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Sports Drinks May Damage Teeth

by The Kid's Doctor Staff

040509healthlines1

Those sports drinks that your young athlete loves to sip on may provide an energy boost, but they could also be eroding their teeth a new study suggests.

Findings by New York University dental researchers show many popular energy drinks contain levels of acid that can cause tooth erosion, hypersensitivity and staining. The beverages can also cause excessive tooth wear and may damage underlying bone-like material, causing teeth to soften and weaken the researchers say. They also say the drinks may possibly trigger conditions leading to severe tooth damage and loss.

“This is the first time that the citric acid in sports drinks has been linked to erosive tooth wear,” says Mark Wolff, DDS, professor and chairman of the department of cardiology and comprehensive care at New York University College of Dentistry.

He says people who use sports energy drinks for energy should brush their teeth immediately after drinking the beverages. Softened enamel, he says, is highly susceptible to the abrasive properties of toothpaste.

The five sports drinks tested were Vitamin water, Life Water, Gatorade, Powerade and Propel Fit Water. The study involved cows’ teeth that were cut in half. Half of the specimens were immersed in a sports drink, the other half in water. Cows’ teeth were used because of their close resemblance to human teeth.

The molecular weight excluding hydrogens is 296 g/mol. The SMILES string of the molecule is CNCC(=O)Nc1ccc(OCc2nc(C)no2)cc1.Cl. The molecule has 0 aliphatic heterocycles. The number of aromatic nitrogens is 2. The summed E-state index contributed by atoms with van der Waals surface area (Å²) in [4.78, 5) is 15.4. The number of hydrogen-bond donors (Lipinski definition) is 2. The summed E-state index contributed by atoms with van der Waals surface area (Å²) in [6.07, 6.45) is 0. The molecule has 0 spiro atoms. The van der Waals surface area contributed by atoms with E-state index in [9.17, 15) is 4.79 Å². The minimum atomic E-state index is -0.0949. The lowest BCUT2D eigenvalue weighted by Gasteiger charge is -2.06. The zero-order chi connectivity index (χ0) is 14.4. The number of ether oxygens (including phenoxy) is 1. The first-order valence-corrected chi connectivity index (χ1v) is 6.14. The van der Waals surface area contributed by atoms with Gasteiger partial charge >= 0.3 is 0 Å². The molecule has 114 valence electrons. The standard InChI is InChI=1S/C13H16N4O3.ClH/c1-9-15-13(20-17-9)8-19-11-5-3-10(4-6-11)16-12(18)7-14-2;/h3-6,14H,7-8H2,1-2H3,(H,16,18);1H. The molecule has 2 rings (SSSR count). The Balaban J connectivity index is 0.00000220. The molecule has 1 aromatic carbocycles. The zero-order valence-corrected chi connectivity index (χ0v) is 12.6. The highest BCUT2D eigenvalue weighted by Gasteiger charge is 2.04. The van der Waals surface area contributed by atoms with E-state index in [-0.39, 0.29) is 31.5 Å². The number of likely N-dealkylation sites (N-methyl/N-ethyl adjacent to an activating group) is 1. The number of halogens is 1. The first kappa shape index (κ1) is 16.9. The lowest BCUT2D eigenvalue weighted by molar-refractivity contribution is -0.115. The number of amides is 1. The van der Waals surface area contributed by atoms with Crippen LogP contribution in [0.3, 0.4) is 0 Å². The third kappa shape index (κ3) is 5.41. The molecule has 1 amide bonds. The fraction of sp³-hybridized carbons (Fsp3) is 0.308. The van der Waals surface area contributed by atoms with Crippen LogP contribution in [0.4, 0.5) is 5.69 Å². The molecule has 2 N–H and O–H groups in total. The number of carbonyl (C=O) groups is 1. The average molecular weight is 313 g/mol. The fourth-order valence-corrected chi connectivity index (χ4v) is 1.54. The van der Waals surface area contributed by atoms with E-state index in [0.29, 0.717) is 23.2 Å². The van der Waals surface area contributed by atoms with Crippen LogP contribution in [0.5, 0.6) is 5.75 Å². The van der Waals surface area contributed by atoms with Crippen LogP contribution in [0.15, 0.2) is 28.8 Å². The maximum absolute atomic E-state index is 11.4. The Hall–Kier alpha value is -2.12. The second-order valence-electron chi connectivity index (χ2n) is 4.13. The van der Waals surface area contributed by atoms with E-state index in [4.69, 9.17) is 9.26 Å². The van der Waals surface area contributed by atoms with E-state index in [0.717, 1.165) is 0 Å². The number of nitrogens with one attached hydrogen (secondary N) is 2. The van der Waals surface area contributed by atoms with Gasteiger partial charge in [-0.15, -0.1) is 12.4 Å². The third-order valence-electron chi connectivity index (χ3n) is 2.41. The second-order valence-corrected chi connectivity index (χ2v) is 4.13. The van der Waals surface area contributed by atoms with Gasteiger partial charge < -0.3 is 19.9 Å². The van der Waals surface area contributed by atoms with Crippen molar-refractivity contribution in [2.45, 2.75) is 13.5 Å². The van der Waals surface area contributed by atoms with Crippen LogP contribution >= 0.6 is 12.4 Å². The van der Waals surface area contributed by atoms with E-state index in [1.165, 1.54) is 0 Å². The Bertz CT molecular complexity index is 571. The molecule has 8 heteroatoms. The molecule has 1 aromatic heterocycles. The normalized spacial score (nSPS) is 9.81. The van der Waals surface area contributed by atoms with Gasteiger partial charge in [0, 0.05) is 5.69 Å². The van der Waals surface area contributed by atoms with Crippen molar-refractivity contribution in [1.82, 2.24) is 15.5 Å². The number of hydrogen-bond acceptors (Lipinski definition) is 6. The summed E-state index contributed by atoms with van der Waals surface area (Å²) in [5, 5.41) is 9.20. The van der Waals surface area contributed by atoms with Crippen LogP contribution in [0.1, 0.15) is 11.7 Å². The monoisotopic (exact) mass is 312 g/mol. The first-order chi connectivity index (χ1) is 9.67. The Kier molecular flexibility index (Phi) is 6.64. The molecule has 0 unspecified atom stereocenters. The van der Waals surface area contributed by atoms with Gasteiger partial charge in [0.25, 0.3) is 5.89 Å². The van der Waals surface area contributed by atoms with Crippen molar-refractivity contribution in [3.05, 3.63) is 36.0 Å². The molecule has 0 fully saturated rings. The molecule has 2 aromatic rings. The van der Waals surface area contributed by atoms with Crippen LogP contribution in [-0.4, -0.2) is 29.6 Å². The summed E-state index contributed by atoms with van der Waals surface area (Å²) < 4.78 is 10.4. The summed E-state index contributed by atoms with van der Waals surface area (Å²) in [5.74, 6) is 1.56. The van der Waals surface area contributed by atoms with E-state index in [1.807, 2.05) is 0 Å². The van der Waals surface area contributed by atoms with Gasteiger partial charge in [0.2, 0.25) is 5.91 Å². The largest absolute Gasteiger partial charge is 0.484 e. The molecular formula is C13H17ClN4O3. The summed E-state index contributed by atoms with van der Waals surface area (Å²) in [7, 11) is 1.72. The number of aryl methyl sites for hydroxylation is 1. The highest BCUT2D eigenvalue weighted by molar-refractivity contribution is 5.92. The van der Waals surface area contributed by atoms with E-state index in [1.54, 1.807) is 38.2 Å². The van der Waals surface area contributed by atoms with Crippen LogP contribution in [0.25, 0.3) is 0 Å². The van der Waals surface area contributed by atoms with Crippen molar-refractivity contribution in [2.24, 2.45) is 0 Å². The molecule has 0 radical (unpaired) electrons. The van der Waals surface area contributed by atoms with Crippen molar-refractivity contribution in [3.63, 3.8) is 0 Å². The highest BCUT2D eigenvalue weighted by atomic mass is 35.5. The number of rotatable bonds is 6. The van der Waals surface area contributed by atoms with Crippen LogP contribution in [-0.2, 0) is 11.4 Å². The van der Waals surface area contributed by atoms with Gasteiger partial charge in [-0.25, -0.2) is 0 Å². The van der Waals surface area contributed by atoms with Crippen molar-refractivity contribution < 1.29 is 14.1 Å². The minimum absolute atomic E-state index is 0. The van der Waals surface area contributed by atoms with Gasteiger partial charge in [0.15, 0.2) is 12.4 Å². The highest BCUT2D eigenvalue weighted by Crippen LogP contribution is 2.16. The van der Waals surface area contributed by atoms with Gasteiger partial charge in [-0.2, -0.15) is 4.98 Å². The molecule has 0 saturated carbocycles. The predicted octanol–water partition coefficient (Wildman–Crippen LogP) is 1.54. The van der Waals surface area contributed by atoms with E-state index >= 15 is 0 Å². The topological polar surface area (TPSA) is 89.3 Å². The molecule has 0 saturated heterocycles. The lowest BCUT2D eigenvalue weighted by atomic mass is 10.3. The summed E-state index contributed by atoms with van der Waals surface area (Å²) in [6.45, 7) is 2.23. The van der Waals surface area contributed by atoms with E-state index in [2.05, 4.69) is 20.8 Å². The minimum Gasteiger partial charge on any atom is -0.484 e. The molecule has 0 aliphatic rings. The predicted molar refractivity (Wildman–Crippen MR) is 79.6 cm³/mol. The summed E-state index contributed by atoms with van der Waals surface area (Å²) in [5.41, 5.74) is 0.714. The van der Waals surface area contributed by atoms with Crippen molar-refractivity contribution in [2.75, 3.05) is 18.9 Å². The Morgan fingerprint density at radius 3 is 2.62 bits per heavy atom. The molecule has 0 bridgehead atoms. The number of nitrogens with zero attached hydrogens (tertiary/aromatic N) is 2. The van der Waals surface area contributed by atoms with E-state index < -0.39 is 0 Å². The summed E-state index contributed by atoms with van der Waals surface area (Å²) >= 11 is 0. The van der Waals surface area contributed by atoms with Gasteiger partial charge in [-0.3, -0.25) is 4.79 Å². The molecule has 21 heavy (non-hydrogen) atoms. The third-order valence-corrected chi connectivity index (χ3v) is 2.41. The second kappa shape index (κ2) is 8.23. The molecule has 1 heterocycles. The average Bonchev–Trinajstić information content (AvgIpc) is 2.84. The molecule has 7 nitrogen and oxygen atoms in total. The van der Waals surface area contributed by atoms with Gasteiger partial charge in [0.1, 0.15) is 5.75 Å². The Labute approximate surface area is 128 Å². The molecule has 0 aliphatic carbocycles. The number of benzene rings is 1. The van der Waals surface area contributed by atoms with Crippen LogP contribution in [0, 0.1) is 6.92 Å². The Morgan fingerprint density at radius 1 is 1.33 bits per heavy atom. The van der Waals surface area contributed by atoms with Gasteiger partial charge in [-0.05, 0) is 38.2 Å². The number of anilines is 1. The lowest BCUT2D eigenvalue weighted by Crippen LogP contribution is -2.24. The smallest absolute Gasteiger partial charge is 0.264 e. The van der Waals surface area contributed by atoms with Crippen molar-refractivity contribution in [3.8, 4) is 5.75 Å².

All the teeth immersed in a sports drink softened, but Gatorade and Powerade caused “significant” staining, according to an abstract of the study.

Craig Stevens, spokesman for the American Beverage Association, says such studies are unfair and do not present “an accurate or actual picture of the way sports drinks are consumed.”

“The testing procedures they used are outside the realm of what happens in real life,” he says. “Beverages pass right through the mouth, and these beverages have a purpose, and are proven to enhance physical performance. To use them like this is simply providing unhelpful information to consumers.”

He adds: “To suggest that sports drinks are a unique cause of dental caries or tooth erosion is overly simplistic. Oral health is determined by a variety of factors, including types of food consumed and the length of time foods are kept in the mouth.”

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